Lots of graduate students enter Ph.D. programs in the arts and sciences hoping to become professors someday. I won’t unfurl a scroll of statistics here, because the numbers vary by field, but the bottom line is clear: Half of them won’t even finish the degree, and of those who do, some will become professors but plenty of others won’t.
So how should we help graduate students look for jobs? More broadly, how should we help them plan their futures?
To start, we can stop forcing them to segregate their job searches. As it stands, most graduate students look for teaching jobs through their professors and academic departments. But students have to go elsewhere—such as to the campus career-services office—to find nonacademic positions. Ne’er do the twain meet. If graduate students are to maximize their efforts, then academic departments and career services need to pool theirs and work together.
Michigan State University is modeling just such a joint effort. Matt Helm, director of graduate-student life and wellness, has designed an exemplary program that brings the campus career-services office into the lives of graduate students and academic departments early and often—and not just when students are about to receive their Ph.D.’s.
Helm has a joint appointment: He reports to both the graduate school (where he is an assistant dean) and the student-affairs office. He also has a Ph.D., and his experience allows him to understand both the gantlet that graduate students run and the motivations that their professors bring to graduate education. His credential also means that he has the badge to talk with faculty members as an equal. "There’s no discrediting me," he said.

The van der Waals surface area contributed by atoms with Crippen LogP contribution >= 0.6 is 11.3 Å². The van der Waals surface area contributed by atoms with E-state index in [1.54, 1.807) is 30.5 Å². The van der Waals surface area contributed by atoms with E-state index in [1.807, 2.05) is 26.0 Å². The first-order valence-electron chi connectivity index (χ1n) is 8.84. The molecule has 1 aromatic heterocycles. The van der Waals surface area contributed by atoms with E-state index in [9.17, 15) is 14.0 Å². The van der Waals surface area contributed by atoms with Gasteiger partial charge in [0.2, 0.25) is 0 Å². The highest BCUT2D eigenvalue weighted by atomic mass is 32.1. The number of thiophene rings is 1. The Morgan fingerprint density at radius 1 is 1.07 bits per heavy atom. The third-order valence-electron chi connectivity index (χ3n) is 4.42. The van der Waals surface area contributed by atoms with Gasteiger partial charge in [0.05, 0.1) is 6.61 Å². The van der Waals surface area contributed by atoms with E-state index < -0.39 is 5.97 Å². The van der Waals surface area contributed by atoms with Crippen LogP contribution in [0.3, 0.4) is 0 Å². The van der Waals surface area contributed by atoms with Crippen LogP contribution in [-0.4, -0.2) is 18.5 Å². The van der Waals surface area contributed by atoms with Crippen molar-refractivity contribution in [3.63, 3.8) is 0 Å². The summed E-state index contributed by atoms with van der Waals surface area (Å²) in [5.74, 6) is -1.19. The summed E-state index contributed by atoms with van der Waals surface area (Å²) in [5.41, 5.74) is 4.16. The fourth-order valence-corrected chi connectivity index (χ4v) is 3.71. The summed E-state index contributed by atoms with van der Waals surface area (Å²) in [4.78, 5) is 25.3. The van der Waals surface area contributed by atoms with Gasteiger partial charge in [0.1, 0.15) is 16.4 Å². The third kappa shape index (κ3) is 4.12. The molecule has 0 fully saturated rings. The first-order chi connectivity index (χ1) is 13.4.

In his nine years at Michigan State, he has created a program that expands graduate- student expectations. Its overarching idea is to help shape their professional selves and lives before the tension rises and the panic strikes at job-search time.
Graduate school is professional school, although most Ph.D. programs don’t treat it that way—at least not most of the time. Simply put, we neglect graduate students’ long-term preparation for a profession, even for the professorships that glitter in the distant Emerald City. Instead we attend to their immediate intellectual needs. Only at the last moment, when students are about to hit the job market, do we coach their frenzy of preparation.
And we do that only when they’re looking for faculty jobs. The other possibilities we pretty much ignore, although more and more academics are starting to accept how irresponsible that is. Graduate students need to be taught right away that they have a range of possible careers. If you don’t reach them with that message early in their training, the chances are good that they’ll decide that they want to become professors at research universities, because that’s what they see around them. But those jobs are rare.